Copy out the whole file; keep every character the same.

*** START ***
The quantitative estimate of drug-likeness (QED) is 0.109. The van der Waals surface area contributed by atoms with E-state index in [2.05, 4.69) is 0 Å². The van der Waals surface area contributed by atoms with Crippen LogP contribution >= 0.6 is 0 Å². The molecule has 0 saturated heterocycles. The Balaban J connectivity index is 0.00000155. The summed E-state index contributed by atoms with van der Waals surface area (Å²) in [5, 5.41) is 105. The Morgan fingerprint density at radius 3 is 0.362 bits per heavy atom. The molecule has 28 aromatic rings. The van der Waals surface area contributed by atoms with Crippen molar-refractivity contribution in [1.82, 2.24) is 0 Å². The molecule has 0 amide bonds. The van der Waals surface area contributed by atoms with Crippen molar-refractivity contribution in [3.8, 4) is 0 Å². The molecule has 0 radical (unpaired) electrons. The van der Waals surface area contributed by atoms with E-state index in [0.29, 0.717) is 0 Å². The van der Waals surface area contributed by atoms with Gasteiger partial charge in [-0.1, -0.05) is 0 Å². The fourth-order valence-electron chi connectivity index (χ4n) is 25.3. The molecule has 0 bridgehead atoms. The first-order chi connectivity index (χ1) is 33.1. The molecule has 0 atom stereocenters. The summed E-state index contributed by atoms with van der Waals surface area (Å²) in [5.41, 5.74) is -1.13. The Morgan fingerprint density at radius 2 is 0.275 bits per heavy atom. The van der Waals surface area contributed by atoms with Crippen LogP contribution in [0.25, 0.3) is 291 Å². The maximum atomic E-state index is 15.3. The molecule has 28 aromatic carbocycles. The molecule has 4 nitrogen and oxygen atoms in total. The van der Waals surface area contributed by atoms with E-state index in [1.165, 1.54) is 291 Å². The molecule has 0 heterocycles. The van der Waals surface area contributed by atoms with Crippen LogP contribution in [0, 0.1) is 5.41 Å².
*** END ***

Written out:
The quantitative estimate of drug-likeness (QED) is 0.109. The van der Waals surface area contributed by atoms with E-state index in [2.05, 4.69) is 0 Å². The van der Waals surface area contributed by atoms with Crippen LogP contribution >= 0.6 is 0 Å². The molecule has 0 saturated heterocycles. The Balaban J connectivity index is 0.00000155. The summed E-state index contributed by atoms with van der Waals surface area (Å²) in [5, 5.41) is 105. The Morgan fingerprint density at radius 3 is 0.362 bits per heavy atom. The molecule has 28 aromatic rings. The van der Waals surface area contributed by atoms with Crippen molar-refractivity contribution in [1.82, 2.24) is 0 Å². The molecule has 0 amide bonds. The van der Waals surface area contributed by atoms with Crippen molar-refractivity contribution in [3.8, 4) is 0 Å². The molecule has 0 radical (unpaired) electrons. The van der Waals surface area contributed by atoms with E-state index in [0.29, 0.717) is 0 Å². The van der Waals surface area contributed by atoms with Gasteiger partial charge in [-0.1, -0.05) is 0 Å². The fourth-order valence-electron chi connectivity index (χ4n) is 25.3. The molecule has 0 bridgehead atoms. The first-order chi connectivity index (χ1) is 33.1. The molecule has 0 atom stereocenters. The summed E-state index contributed by atoms with van der Waals surface area (Å²) in [5.41, 5.74) is -1.13. The Morgan fingerprint density at radius 2 is 0.275 bits per heavy atom. The van der Waals surface area contributed by atoms with Crippen LogP contribution in [0.25, 0.3) is 291 Å². The maximum atomic E-state index is 15.3. The molecule has 28 aromatic carbocycles. The molecule has 4 nitrogen and oxygen atoms in total. The van der Waals surface area contributed by atoms with E-state index in [1.165, 1.54) is 291 Å². The molecule has 0 heterocycles. The van der Waals surface area contributed by atoms with Crippen LogP contribution in [0, 0.1) is 5.41 Å².